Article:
Student Loan Info for Parents

Parents typically need to know where to find student loan information to help pay for their child’s higher education. Student loans are loans awarded to students with financial assistance to pay for college. Federal student loans are issued by the government and must be repaid in-full, plus interest. Student loans can be in the name of the college student, or in the name of the legal parent or guardian who wishes to fund their child’s education.

Student Loan Info and Types

The three most common student loans are the Federal Stafford, Federal Perkins, and Federal Parent PLUS. Federal Stafford and Perkins loans are borrowed by the college student, whereas Federal Parent PLUS loans are borrowed parents on behalf of their child. For all three student loans, applicants must fill out a FAFSA (Free Application for Federal Student Aid) to determine eligibility. Each program includes its own distinguishing criteria:

  • Federal Stafford – This is the most common college loan. Students begin repaying the loan’s interest six months after he or she graduates.
  • Federal Perkins – This loan program gives top priority to students with the greatest need for financial assistance. Perkins loans offer more flexible repayment regulations and no fees. Students begin to make principal payments nine months after graduation.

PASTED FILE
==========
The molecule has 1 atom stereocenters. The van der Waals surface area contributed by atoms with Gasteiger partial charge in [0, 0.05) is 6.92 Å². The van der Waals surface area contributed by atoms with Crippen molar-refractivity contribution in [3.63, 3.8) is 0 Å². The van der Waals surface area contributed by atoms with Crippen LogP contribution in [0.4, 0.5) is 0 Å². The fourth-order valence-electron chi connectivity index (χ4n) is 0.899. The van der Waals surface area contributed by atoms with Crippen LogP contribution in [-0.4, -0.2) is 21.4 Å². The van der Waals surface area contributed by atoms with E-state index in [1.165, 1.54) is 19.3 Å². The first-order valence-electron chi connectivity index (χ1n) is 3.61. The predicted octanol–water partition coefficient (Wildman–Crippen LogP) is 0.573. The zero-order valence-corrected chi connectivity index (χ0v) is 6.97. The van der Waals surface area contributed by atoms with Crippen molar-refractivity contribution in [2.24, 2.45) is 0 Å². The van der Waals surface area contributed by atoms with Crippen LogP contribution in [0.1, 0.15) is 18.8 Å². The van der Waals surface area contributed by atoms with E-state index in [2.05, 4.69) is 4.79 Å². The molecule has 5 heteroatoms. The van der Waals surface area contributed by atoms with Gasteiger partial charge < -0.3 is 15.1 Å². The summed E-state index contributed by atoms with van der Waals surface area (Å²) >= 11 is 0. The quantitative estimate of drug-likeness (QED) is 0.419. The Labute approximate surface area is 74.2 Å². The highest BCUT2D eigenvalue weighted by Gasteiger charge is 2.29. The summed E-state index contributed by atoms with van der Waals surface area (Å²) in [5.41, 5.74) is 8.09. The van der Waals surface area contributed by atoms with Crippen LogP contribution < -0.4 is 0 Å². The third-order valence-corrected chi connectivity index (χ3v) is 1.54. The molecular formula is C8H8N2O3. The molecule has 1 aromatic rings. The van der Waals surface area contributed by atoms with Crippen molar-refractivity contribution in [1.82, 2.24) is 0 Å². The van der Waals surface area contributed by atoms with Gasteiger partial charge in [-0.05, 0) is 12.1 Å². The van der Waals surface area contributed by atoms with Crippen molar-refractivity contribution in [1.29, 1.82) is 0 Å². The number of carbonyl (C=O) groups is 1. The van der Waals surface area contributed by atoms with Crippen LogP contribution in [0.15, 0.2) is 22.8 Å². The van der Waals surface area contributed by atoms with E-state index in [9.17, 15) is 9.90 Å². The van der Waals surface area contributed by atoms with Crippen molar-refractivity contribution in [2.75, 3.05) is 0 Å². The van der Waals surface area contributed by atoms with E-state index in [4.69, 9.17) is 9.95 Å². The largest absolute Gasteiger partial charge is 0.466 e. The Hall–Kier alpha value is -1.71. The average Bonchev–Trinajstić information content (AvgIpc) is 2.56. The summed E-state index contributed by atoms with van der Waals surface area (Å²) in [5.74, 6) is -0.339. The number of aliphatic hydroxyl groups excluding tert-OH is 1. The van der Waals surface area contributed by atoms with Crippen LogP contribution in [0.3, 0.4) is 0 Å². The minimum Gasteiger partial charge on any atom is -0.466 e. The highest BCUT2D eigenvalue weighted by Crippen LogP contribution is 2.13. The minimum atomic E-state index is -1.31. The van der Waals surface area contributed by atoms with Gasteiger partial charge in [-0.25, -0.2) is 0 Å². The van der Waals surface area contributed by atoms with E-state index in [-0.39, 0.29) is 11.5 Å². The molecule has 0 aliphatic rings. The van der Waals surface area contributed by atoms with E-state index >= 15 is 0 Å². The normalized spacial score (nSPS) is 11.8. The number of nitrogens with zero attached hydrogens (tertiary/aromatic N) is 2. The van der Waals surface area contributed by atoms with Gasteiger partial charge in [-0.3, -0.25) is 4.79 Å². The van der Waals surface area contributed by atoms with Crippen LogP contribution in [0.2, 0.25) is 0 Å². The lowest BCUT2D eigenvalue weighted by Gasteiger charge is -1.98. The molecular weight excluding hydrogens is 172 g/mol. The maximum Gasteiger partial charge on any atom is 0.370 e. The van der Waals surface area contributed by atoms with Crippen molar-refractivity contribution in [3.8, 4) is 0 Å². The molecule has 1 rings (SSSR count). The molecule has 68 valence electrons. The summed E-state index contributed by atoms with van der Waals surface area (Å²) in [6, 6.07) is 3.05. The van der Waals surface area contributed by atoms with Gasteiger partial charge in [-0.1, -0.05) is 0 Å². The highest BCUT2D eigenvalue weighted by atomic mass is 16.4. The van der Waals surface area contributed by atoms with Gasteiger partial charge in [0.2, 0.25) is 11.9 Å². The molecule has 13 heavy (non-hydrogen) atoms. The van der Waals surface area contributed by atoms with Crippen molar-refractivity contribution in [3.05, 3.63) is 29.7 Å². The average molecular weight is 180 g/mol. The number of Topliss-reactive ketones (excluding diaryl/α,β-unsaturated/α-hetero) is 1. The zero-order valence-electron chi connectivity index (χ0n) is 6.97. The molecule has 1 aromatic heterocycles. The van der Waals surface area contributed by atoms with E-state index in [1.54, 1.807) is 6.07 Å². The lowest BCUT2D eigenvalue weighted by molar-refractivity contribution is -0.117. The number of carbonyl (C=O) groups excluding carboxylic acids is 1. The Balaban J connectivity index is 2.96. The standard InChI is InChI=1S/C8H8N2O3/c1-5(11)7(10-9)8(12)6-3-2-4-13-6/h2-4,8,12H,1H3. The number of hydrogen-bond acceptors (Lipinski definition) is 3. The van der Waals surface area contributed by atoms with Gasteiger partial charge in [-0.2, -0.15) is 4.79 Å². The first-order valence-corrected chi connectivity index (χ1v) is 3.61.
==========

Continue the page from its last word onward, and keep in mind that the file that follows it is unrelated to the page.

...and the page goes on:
• Federal Parent PLUS – This loan is borrowed by the parent on behalf of their child. Parents of independent students are ineligible. Loan repayment begins when the funds are awarded to the borrower.

Frequently Asked Questions about the Parent PLUS Loan

  • Can I consolidate my Parent PLUS loan? Yes, you can consolidate a Parent PLUS loan, but you are not allowed to roll your PLUS loan in with your child’s Stafford or Perkins loan.
  • Can a stepparent take out a Parent PLUS loan? Yes, as long as he or she is married to the child’s legal parent. Individuals who have legally adopted a child may also apply for a Parent PLUS loan.
  • What if I’m divorced? If parents are legally separated or divorced, FAFSA considers the parent to be the individual with whom the student resided more with during the past year.

Other Student Loan Info and Options for Parents

The Federal Parent PLUS loan is not the only option available for parents who wish to help pay for their child’s education. A parent may also consider a private student loan, where they can co-sign the loan for their child. Though the student is primarily responsible for repaying the loan, but the parent is responsible for unfulfilled or missed payments.

Another viable option for parents is a home equity loan. With this loan type, homeowners convert their home equity into cash that they can use to pay for student loans. Home equity loans generally have low interest rates. However, home equity loans can be expensive because of closing costs and fees at closing.

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